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3DM, a Chinese warez group, first claimed to have breached Denuvo's technology in a blog post published on 1 December 2014, wherein they announced that they would release cracked versions of Denuvo-protected games FIFA 15, Dragon Age: Inquisition and Lords of the Fallen. Following onto this, 3DM released the version of Dragon Age: Inquisition about two weeks after that game had shipped. The overall cracking progress took about a month, an unusually long time in the game cracking scene. When asked about this development, Denuvo Software Solutions acknowledged that "every protected game eventually gets cracked". However, technology website Ars Technica noted that most sales for major games happen within 30 days of release, and so publishers may consider Denuvo a success if it meant a game took significantly longer to be cracked. In January 2016, 3DM's founder, Bird Sister, revealed that they were to give up on trying to break the Denuvo implementation for Just Cause 3, and warned that, due to the ongoing trend for the implementation, there would be "no free games to play in the world" in the near future. Subsequently, 3DM opted to not crack any games for one year to examine whether such a move would have any influence on game sales. Denuvo's marketing director, Thomas Goebl, claimed that some console-exclusive games get PC releases due to this technology.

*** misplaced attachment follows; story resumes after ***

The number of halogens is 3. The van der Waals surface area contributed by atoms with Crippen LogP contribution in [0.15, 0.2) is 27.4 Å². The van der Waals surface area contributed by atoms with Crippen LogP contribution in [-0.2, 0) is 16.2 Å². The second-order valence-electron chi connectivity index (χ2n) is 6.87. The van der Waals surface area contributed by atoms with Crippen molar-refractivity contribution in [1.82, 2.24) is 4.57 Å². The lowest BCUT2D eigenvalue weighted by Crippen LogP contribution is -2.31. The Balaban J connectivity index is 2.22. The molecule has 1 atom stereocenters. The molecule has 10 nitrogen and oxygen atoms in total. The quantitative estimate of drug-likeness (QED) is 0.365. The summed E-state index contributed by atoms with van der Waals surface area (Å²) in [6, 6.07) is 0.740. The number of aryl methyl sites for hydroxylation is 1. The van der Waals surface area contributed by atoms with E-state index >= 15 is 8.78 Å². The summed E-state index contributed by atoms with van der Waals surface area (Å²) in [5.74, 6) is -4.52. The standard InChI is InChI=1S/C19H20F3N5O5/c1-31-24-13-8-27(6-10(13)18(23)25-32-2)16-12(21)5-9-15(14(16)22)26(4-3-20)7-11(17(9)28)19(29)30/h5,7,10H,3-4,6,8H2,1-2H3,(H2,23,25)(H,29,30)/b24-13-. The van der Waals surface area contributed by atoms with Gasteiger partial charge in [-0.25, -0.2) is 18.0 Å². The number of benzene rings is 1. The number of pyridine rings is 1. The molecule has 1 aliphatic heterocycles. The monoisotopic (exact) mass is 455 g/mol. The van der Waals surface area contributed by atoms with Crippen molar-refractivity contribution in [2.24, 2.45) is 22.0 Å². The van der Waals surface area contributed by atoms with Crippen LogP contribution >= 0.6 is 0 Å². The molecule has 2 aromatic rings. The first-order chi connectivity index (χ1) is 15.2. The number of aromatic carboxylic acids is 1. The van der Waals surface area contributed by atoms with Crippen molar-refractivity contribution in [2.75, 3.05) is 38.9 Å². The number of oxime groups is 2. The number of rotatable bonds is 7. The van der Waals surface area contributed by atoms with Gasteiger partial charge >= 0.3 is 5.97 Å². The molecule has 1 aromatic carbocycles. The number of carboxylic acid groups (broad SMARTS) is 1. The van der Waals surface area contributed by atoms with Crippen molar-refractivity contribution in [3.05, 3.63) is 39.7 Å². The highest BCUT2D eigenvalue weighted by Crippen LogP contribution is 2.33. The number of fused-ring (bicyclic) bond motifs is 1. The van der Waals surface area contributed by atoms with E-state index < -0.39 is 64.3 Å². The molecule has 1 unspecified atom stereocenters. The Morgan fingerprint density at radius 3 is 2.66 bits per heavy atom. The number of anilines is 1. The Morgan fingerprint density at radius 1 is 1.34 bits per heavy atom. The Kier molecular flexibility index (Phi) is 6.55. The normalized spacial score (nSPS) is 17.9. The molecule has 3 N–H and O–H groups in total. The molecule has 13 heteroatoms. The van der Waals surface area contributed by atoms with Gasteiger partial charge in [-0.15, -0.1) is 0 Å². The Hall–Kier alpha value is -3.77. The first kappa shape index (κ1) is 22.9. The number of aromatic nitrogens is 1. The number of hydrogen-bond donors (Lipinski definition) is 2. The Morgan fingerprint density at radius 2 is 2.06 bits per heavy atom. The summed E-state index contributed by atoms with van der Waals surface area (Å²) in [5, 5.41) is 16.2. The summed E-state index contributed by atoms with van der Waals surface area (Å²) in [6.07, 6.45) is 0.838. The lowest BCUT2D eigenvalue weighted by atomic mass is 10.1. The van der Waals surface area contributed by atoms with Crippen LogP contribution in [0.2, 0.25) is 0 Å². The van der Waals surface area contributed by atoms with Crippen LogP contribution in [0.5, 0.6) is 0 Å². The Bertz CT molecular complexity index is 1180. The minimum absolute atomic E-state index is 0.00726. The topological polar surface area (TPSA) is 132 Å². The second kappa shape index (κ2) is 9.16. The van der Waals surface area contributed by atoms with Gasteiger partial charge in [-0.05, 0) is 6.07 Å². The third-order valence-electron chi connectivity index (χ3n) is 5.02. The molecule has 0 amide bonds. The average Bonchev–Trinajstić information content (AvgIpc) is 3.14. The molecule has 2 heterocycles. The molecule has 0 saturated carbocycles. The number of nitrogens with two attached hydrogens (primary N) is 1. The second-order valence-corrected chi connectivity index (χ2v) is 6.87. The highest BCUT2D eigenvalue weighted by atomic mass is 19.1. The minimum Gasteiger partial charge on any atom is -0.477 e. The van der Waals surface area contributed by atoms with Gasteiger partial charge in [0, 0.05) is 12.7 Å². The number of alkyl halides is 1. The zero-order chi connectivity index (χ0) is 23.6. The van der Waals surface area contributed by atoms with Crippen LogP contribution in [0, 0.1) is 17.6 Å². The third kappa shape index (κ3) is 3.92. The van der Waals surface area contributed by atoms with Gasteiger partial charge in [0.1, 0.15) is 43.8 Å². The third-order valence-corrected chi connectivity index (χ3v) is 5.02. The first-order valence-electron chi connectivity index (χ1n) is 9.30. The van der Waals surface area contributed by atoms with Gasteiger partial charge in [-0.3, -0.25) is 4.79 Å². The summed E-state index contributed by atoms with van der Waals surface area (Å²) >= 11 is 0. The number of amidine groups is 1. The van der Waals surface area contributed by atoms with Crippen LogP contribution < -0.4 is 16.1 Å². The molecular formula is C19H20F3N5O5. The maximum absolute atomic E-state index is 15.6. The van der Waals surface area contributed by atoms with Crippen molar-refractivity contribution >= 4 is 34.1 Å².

3DM reportedly nearly gave up attempting to crack Just Cause 3, which is protected with Denuvo, in January 2016 due to difficulties with an upgraded version of the anti-tamper mechanism. They also warned that due to the current trends in encryption technology, the cracking of video games may become impossible within two years. 3DM announced they would stop all research on Denuvo Anti-Tamper, stop cracking all single-player games from February 2016 for one whole year, start relying on other crackers and see if the sales have increased in China in one year's time.
In August 2016, it was reported that the Denuvo protection found in DOOM had been bypassed by a cracker named Voksi. Bypasses for many other Denuvo-protected games were released the following days. Although the exploit used for these bypasses was patched 3 days after the first bypass was released, news followed that Rise of the Tomb Raider, Inside and Doom had been fully cracked by the scene group CONSPIR4CY (CPY) by successfully emulating the enhanced "v3" anti-tamper implementation and patching the remaining in-game triggers. Playdead later removed Denuvo from their game Inside in their later patches. id Software removed Denuvo from their 2016 release Doom via a patch in December later that year. Crytek later removed Denuvo from their VR game The Climb. CPY continues to crack Denuvo in other games. 2b1af7f3a8